Pinnacol Assurance is exploring ways it could use its $2 billion in assets to voluntarily help the state balance its budget even as the state-created insurance company fights legislation that would hand over control of its funds to the state government.
Pinnacol CEO Ken Ross said there might be some “investment vehicle” the company uses that could help the state. He declined to elaborate but said the company hopes to let lawmakers know of any possible alternatives the week of April 13 — their deadline for passing a budget for the next fiscal year.
“We will do whatever we can,” Ross said.
Pinnacol is a hybrid public-private entity that has its roots in a state agency created in 1915 to provide workers’ compensation insurance. The Legislature set it up as a separate company in 2002, and the company is defined in law as a political subdivision of the state. However, the company, not the state, currently has ownership of its funds. Pinnacol doesn’t pay state or federal taxes, and its board is appointed by the governor. As the insurer of last resort, it must provide workers’ compensation to any company that needs it.
Pinnacol’s surplus has grown to almost $700 million, and some lawmakers see taking $500 million of that as a way to reverse $300 million of the proposed cuts to higher education, preventing double-digit tuition increases and the possible closure of some state colleges. The other $200 million would go into the state’s reserves in case more cuts are needed because of the recession.
Ross has been meeting with members of the governor’s staff to discuss the issue. And he also met with Majority Leader Brandon Shaffer, just hours after testifying against Shaffer’s bill that would weaken Ross’ position and give the state control of Pinnacol’s assets. The Senate Appropriations Committee backed that measure (Senate Bill 281) and another recommended by the Joint Budget Committee that would take $500 million to balance next year’s budget (Senate Bill 273). Business owners lined up to testify against the measures, fearing they could drive up their insurance premiums.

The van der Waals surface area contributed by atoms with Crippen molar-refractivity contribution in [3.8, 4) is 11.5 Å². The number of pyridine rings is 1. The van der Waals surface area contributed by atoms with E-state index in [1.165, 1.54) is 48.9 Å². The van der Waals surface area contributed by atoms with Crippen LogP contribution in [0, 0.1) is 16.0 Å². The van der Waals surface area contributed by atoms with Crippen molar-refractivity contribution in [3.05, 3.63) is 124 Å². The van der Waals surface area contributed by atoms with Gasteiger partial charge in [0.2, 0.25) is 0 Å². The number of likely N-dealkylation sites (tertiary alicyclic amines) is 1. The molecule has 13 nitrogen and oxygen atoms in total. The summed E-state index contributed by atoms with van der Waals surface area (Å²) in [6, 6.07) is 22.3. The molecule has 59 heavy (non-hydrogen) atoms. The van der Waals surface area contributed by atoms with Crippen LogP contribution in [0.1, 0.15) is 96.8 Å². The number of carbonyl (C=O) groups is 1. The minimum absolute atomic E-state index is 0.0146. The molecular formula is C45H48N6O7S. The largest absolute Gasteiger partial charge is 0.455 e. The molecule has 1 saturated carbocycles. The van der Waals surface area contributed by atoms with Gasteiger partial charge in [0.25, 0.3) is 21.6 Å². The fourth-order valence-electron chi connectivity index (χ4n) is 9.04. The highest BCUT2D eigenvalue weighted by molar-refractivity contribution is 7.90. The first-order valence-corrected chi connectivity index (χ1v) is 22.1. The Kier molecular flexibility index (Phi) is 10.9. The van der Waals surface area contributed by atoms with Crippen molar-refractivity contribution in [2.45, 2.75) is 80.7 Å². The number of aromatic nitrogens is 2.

Shaffer said Ross offered no specifics, but said he would consider any options the company presents.
Evan Dreyer, a spokesman for Gov. Bill Ritter, confirmed the governor’s staff has also been meeting with Pinnacol.
“The discussions are taking place on a very tight timeline,” Dreyer said. “We are hopeful we can reach agreement on a plan. If not, we will need to make some very difficult choices.”
Lawmakers have incentive to talk, because Pinnacol has threatened to take the state to court if lawmakers take its money. That could tie up the money needed for next year’s budget year — which starts July 1 — for months if not years.
The bill to take $500 million is sponsored by Republican Sen. Al White, a budget committee member, but other Senate Republicans say Pinnacol is a private company and taking its money is a step toward socialism. They oppose the cuts to higher education but say pitting Pinnacol against higher education is wrong.
Sen. Ted Harvey, R-Highlands Ranch, said the proposal is a reversal of what happened with bailed-out insurance giant AIG because in Colorado, the state is trying to get Pinnacol to bail it out of a budget hole.
Sen. Moe Keller, D-Wheat Ridge, said the budget committee simply ran out of options that would raise enough money after rejecting everything from plans to sell the state lottery to ending a sales-tax exemption for cigarettes.
The extra Pinnacol money would help state colleges and universities for only one year, but Sen. Bob Bacon, D-Fort Collins, said it’s worth the effort because the damage of closing or scaling back schools even for one year would take years to undo.
“People do not understand the seriousness of the situation, that we are ready to defund higher education in this state,” Bacon said. “It’s tragic, absolutely tragic.”
Pinnacol’s $684 million surplus is over and above the $1.3 billion set aside to pay for reported and potential claims. That’s about six times the minimum surplus required by state regulators. Most companies set aside up to three times the minimum, but Pinnacol argues that unlike bigger, more diverse insurers, it cannot rely on a parent company or the state to back it up if it needs more money.
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